Oddly enough I have lived in the roof of a church before and I loved it. I loved the coming and going of people below, the sound of the band rehearsing, and a two minute walk down the stairs to church wasn't bad on a Sunday morning either. But I never really anticipated that I would be staying in a church in this capacity. That I would ever, in my lifetime, be standing up on a Sunday morning in front of a bunch of people I don't know and saying prayers or giving sermons. It still has somewhat of a surreal quality about it. How did the atheist biology graduate end up training to be a church leader and in Barcelona of all places?

I think these moments are good, though, and that they come all too infrequently. Or perhaps we only allow them to come all too infrequently. A change of scene helps. It somehow throws everything into the light, making the ordinary clear again for what it really is, pretty darn extraordinary really. Its nice to be reminded that taking risks is worth it. Every thing that has brought me here has been a series of risks. The risk of entertaining such a mad idea in my world as faith and God. The risk of going into an unknown and unfamiliar church (someone tell me when that is going to change?!). The risk of looking foolish, often. The risk of seeking after doing something that I really, really love. The risk of being told 'no' when I thought I had found that thing and a million other risks besides.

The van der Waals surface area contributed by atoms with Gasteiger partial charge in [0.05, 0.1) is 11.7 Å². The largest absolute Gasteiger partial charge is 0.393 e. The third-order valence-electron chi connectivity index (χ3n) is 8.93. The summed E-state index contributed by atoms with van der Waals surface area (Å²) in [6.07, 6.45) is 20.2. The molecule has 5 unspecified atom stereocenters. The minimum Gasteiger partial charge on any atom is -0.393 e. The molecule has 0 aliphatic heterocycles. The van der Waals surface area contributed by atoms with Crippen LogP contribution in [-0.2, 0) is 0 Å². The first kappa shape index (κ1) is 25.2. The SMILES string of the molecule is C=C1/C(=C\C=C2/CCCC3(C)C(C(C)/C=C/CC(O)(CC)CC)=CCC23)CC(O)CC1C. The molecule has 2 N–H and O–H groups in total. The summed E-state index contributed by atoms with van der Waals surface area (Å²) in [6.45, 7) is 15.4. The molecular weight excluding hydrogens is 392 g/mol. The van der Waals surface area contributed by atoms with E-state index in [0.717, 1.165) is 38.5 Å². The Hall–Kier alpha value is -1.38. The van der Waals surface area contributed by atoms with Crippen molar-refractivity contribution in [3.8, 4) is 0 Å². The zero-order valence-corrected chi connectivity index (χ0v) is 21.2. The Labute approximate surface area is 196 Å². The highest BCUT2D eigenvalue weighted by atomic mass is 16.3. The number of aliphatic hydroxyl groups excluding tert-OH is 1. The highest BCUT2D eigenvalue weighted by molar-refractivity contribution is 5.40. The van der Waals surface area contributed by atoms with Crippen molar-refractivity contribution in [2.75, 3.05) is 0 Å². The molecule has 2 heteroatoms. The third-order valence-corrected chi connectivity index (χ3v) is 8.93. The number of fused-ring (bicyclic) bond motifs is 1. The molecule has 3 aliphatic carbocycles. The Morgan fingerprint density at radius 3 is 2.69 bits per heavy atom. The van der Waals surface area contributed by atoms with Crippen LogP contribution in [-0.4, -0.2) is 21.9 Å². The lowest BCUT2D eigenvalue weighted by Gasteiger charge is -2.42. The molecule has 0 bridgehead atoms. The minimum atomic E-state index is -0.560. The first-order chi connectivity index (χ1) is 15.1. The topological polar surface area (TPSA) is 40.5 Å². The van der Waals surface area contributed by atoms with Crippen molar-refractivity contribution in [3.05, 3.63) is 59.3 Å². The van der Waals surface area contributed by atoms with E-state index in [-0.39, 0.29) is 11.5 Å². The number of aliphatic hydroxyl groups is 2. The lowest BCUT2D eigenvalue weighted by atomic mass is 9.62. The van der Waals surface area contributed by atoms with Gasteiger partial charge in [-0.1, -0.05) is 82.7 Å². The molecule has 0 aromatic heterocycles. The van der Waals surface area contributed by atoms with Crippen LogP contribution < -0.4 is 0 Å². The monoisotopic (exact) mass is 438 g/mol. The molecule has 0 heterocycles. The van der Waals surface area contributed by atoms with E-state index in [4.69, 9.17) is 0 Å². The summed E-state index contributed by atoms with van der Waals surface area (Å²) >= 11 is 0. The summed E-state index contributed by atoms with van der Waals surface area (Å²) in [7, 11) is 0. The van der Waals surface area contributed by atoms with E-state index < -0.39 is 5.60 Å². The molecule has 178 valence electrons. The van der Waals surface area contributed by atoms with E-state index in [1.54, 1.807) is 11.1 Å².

All I can hope for is that these risks will continue to be worth it as they have been so far. At the very least they have made life rather interesting and it strikes me that it is a wonderful thing to be surprised over and over again about where you end up. As I wrote in my last post it sets the future wide open and full of unnumbered possibilities. I just hope to be looking out of another window in ten years time and thinking 'How on earth did I get here?!' That seems like a very good thing to hope for indeed.

Tuesday, 1 July 2014

The Feisty Fly